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Pentagon OKs new breast cancer screenings for Tricare users

Sen. Martha McSally, R-Ariz., shown here March 3, 2019, at a Senate Armed Services subcommittee hearing, was among female veterans who pushed the Defense Department to add new technology for breast cancer screenings to its Tricare coverage.

CARLOS BONGIOANNI/STARS AND STRIPES

By NIKKI WENTLING | STARS AND STRIPES Published: December 4, 2019

WASHINGTON — The Defense Department will add new technology for breast cancer screenings to its Tricare coverage after female veterans in Congress pushed the Pentagon to make it available to active-duty service members, retirees and their families.

Digital breast tomosynthesis, a 3D mammogram said to better detect breast cancer, will be available for Tricare users beginning Jan. 1, but only on a temporary basis. The decision came after Rep. Chrissy Houlahan, D-Pa., and Sen. Martha McSally, R-Ariz., urged Thomas McCaffery, the assistant secretary of defense for health affairs, to expand Tricare coverage to include DBT screenings.

“I’m glad to see the Department of Defense step up and provide needed coverage for DBT screenings to our active-duty service members and others,” McSally said Tuesday in a statement. “This common sense change will benefit the many women who utilize Tricare.”

The lawmakers introduced legislation in the House and Senate on Nov. 21 that would require Tricare to offer DBT as a primary and preventive health care service. Tricare already offers DBT in some instances for diagnosing patients but not for routine screenings.

McCaffery sent a letter to McSally the same day that she and Houlahan introduced the bills, writing he had approved the addition of DBT for screenings but only provisionally. McCaffery couldn’t add DBT as a permanent service because the United States Preventative Services Task Force doesn’t currently recommend the technology for breast cancer screenings, he wrote.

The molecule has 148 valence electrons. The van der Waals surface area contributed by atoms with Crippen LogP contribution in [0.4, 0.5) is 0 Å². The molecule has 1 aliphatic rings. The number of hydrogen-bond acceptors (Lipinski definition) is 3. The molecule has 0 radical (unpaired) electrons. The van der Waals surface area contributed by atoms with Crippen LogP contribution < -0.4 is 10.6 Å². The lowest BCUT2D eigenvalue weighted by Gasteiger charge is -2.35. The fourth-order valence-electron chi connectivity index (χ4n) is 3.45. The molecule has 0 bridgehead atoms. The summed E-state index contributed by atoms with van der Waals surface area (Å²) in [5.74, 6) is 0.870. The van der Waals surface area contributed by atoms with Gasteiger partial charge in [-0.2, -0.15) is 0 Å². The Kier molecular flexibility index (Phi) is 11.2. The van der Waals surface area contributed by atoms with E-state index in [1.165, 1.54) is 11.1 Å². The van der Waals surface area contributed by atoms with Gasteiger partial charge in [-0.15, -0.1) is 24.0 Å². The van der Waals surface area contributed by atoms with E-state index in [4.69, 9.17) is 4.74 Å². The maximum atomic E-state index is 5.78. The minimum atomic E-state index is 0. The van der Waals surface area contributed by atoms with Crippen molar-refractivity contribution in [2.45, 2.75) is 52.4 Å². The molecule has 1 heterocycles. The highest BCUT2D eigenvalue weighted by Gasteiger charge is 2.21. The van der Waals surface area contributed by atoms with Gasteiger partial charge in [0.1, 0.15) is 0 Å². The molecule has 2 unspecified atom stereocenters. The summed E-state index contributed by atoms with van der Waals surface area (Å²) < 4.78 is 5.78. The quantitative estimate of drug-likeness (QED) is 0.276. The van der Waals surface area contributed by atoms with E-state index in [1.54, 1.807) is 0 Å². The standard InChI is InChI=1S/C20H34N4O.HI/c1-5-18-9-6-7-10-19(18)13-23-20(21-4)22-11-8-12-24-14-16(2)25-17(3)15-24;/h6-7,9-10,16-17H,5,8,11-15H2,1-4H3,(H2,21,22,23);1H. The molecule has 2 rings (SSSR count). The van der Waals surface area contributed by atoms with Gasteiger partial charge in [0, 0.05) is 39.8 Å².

“I could only approve provisional coverage at this time,” McCaffery wrote. “This provision coverage can be extended for up to five years, during which time we are hopeful that the [United States Preventative Services Task Force] will recommend DBT for breast cancer screenings.”

Digital breast tomosynthesis builds a three-dimensional image of a breast to better detect and diagnose breast cancer, especially for women with dense breast tissue. The technology is already available to women who use Medicare or the Department of Veterans Affairs for their health care. Tricare, though, covers only mammograms with two-dimensional images, which some lawmakers contend is a suboptimal standard of care.

Breast cancer is the most common type of cancer for women, with one in eight women developing the cancer in their lifetimes, according to the American Cancer Society. DBT has been found to help radiologists detect breast cancer and to reduce the need for biopsies.

“I urge the United States Preventative Services Task Force to recommend DBT for breast cancer screening to ensure permanent coverage of this much-needed service,” McSally said.

After the change goes into effect Jan. 1, the Defense Health Agency will fully implement DBT for breast cancer screenings by early 2020, McCaffery said. McSally’s office plans to work with the department to ensure it becomes a permanent service.

Wentling.nikki@stripes.com
Twitter: @nikkiwentling

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